Thus, it is essentially needed to imply the knowledge of teledentistry to be incorporated in teaching program of future generation dentists. Generally, dental students need to learn about teledentistry during their undergraduate course, for instance, using intraoral camera, sending of recorded images to specialist dentist like orthodontist for review, to provide referral and treatment recommendation. In addition, if the know- ledge related to teledentistry in university students was explored in this study, further plans may be needed to implement in  the learning/teaching process. Hence, the present study was conducted with the aim to assess the knowledge and attitude levels regarding teledentistry among the dental students at the University of Dental Medicine, Yangon (UDMY).

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MATERIALS AND METHODS

MATERIALS AND METHODS

A cross-sectional descriptive study was conducted in eight clinical departments of University of Dental Medicine, Yangon  as follows: Department of Oral and Maxillo- facial Surgery, Oral Medicine, Conservative Dentistry, Periodontology, Prosthodontics, Pediatric Dentistry, Orthodontics, Preventive and Community Dentistry during 2018.
A self-administered structured questionnaire with close-ended questions was used to collect data regarding knowledge and attitude of dental students towards teledentistry. The participants for this study were 228 undergraduate dental students (third, fourth and final year) who are studying at the different clinical departments of UDMY.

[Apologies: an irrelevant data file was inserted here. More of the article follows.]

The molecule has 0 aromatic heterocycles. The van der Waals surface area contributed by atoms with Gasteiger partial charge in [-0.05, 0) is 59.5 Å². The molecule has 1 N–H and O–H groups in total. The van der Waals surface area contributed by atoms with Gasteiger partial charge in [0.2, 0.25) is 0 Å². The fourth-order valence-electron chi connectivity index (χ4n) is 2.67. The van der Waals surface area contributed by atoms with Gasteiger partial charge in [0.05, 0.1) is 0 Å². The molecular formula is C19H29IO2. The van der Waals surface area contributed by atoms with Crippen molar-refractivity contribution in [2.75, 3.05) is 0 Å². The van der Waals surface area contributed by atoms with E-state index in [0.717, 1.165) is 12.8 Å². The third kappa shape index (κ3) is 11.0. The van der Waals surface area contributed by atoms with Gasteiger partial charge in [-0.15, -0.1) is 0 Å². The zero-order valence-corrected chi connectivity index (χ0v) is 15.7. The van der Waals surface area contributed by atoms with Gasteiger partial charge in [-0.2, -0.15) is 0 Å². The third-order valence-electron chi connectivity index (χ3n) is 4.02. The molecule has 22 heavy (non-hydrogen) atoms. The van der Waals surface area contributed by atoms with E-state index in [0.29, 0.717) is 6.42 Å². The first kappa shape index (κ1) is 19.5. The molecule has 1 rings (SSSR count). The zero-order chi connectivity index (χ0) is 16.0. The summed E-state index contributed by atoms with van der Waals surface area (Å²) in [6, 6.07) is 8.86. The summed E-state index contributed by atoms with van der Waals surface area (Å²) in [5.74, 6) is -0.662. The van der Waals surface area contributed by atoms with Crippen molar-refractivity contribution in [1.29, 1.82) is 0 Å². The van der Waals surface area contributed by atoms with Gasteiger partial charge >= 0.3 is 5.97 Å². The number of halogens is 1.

A study group of participants was selected by simple random sampling method. The questionnaires were designed in English, adapted and modified from Singh and Suma.9 These questionnaires were divided into three main parts. The first part contained questions related to the socio-demographic data such as age, gender, educational level and hours of internet usage. The second part was designed to measure knowledge regarding the teledentistry (8 items). The third part was designed to measure attitude of dental students towards teledentistry (8 items). Each questionnaire was set with a 3-point Likert response scale ranging from 3 (Agree), 2 (Neutral) and 1 (Disagree). These questionnaires were validated and pretested prior to data collection.